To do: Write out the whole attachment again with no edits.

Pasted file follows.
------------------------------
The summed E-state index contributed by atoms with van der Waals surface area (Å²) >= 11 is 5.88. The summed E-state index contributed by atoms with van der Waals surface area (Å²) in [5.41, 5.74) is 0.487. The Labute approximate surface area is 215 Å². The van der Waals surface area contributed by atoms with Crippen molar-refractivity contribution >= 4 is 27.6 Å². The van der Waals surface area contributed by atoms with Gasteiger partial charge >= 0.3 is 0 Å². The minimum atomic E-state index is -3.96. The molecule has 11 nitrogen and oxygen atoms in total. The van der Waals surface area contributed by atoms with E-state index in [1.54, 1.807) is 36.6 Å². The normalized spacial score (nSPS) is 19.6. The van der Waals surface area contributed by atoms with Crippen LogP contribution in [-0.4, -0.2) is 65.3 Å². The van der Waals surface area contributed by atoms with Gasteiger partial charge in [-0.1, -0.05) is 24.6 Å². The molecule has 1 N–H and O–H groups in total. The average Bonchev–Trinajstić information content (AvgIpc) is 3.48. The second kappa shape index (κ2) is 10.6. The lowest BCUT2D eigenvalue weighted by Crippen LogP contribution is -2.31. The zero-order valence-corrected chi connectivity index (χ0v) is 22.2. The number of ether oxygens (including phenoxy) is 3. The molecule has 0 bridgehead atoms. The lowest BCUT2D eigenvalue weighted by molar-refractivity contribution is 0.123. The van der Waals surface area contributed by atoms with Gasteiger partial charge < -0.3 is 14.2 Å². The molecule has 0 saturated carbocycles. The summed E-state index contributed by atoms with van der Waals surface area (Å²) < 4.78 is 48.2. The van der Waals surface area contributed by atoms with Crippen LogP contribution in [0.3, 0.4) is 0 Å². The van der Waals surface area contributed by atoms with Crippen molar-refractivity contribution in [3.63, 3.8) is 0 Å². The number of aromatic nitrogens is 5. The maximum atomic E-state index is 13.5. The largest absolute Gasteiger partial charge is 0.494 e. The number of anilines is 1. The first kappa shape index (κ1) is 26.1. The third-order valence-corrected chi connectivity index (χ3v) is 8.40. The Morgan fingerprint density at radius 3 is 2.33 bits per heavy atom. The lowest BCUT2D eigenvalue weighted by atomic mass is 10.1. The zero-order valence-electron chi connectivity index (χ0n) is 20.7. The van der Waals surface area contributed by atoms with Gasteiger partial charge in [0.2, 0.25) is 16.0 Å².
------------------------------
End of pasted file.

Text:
The summed E-state index contributed by atoms with van der Waals surface area (Å²) >= 11 is 5.88. The summed E-state index contributed by atoms with van der Waals surface area (Å²) in [5.41, 5.74) is 0.487. The Labute approximate surface area is 215 Å². The van der Waals surface area contributed by atoms with Crippen molar-refractivity contribution >= 4 is 27.6 Å². The van der Waals surface area contributed by atoms with Gasteiger partial charge >= 0.3 is 0 Å². The minimum atomic E-state index is -3.96. The molecule has 11 nitrogen and oxygen atoms in total. The van der Waals surface area contributed by atoms with E-state index in [1.54, 1.807) is 36.6 Å². The normalized spacial score (nSPS) is 19.6. The van der Waals surface area contributed by atoms with Crippen LogP contribution in [-0.4, -0.2) is 65.3 Å². The van der Waals surface area contributed by atoms with Gasteiger partial charge in [-0.1, -0.05) is 24.6 Å². The molecule has 1 N–H and O–H groups in total. The average Bonchev–Trinajstić information content (AvgIpc) is 3.48. The second kappa shape index (κ2) is 10.6. The lowest BCUT2D eigenvalue weighted by Crippen LogP contribution is -2.31. The zero-order valence-corrected chi connectivity index (χ0v) is 22.2. The number of ether oxygens (including phenoxy) is 3. The molecule has 0 bridgehead atoms. The lowest BCUT2D eigenvalue weighted by molar-refractivity contribution is 0.123. The van der Waals surface area contributed by atoms with Gasteiger partial charge < -0.3 is 14.2 Å². The molecule has 0 saturated carbocycles. The summed E-state index contributed by atoms with van der Waals surface area (Å²) < 4.78 is 48.2. The van der Waals surface area contributed by atoms with Crippen LogP contribution in [0.3, 0.4) is 0 Å². The van der Waals surface area contributed by atoms with Crippen molar-refractivity contribution in [3.63, 3.8) is 0 Å². The number of aromatic nitrogens is 5. The maximum atomic E-state index is 13.5. The largest absolute Gasteiger partial charge is 0.494 e. The number of anilines is 1. The first kappa shape index (κ1) is 26.1. The third-order valence-corrected chi connectivity index (χ3v) is 8.40. The Morgan fingerprint density at radius 3 is 2.33 bits per heavy atom. The lowest BCUT2D eigenvalue weighted by atomic mass is 10.1. The zero-order valence-electron chi connectivity index (χ0n) is 20.7. The van der Waals surface area contributed by atoms with Gasteiger partial charge in [0.2, 0.25) is 16.0 Å².